Securely Copy Files Remotely Using SCP

Secure copy (or scp as the program is called) is a program used to securely copy files between hosts on a network. In this post we cover the various use cases of scp.

3 min read

What is SCP used for?

SCP uses ssh for the underlying data transfer and authentication, so it inherits all the security benefits of ssh. It can be used to copy files:

  • from your local machine to a remote machine
  • from a remote machine to your local machine
  • between two remote machines

Auto authentication is possible if you've seup an ssh public/private key pair between two boxes.

Regarding configuration specifics, the ssh config file options in /etc/ssh/ssh_config apply to scp also.

Sample Usage

To copy a files from one host to another, use the following syntax:

scp [[user@]host1:]file1 ... [[user@]host2:]file2

Copying From Your Local Box to a Remote Box

So for example, if your username is "tutonics" and you're copying to a directory writeable by tutonics called "stuff" on the remote machine (e.g. 192.168.0.7):

scp myfile 192.168.0.7:/home/tutonics/stuff/

Note that you can omit the username if it's the same as the user issuing the command. An example of copying to a directory only writeable to root would be:

scp myfile root@192.168.0.7:/root/stuff/

You can rename the file by explicitly including the new name:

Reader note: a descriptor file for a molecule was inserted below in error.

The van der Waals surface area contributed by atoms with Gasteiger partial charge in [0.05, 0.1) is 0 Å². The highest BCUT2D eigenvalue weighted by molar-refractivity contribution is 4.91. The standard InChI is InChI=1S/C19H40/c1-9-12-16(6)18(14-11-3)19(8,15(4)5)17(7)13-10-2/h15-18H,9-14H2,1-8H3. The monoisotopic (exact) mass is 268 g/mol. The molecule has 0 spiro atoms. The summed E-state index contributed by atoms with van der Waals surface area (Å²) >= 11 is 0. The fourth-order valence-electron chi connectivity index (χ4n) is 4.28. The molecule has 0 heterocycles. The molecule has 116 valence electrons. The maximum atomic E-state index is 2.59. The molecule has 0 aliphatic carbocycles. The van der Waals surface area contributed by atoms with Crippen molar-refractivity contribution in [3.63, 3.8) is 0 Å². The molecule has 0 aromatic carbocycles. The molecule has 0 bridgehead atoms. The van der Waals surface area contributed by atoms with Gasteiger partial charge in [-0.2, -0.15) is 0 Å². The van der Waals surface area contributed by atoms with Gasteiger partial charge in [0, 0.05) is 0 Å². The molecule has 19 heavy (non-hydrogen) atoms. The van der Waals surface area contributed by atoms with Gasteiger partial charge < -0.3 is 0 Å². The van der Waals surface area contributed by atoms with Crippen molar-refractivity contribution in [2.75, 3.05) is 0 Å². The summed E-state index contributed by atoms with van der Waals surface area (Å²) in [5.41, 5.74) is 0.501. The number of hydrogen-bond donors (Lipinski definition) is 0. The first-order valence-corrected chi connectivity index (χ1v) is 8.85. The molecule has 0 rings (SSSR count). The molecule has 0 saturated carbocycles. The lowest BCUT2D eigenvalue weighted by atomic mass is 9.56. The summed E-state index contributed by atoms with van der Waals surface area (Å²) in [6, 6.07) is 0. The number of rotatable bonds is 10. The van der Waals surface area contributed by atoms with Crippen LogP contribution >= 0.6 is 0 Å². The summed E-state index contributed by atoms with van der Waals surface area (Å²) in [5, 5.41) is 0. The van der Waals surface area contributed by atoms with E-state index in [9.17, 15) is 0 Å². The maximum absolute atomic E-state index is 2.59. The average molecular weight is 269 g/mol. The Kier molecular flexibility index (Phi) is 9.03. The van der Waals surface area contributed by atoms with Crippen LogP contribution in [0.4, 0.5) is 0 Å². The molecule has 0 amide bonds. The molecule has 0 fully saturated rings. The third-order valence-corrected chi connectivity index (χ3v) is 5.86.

scp myfile root@192.168.0.7:/root/stuff/new_file_name

Copying From a Remote Box to Your Local Box

If your username is "tutonics" and you're copying from a directory writeable by tutonics called "stuff" on the remote machine (e.g. 192.168.0.7) to the current location:

scp tutonics@192.168.0.7:/home/tutonics/stuff/myfile ./

An example of copying a file called "somefile" owned by root to tutonics home directory would be:

scp root@192.168.0.7:/root/stuff/somefile /home/tutonics/
`You can rename the file by providing the new name also:`
scp root@192.168.0.7:/root/stuff/somefile /home/tutonics/new_file_name

Copying From a Remote Box to Another Remote Box

If your username is "tutonics" and you're copying from a directory writeable by tutonics called "stuff" on the remote machine (e.g. 192.168.0.7) to a directory writeable by tutonics on the same remote machine:

scp tutonics@192.168.0.7:/home/tutonics/stuff/myfile tutonics@192.168.0.7:/root/stuff/
`Obviously, we could have copied to a different remote machine if we wished:`
scp tutonics@192.168.0.7:/home/tutonics/stuff/myfile tutonics@192.168.0.110:/root/stuff/
`Also, you can copy between between different users (e.g. tutonics to root) if you have permission:`
scp tutonics@192.168.0.7:/home/tutonics/stuff/myfile root@192.168.0.110:/root/stuff/
`And you can rename the file if necessary:`
scp tutonics@192.168.0.7:/home/tutonics/stuff/myfile root@192.168.0.110:/root/stuff/new_file_name

Thanks to Timo Rinne and Tatu Ylonen for their work with scp.

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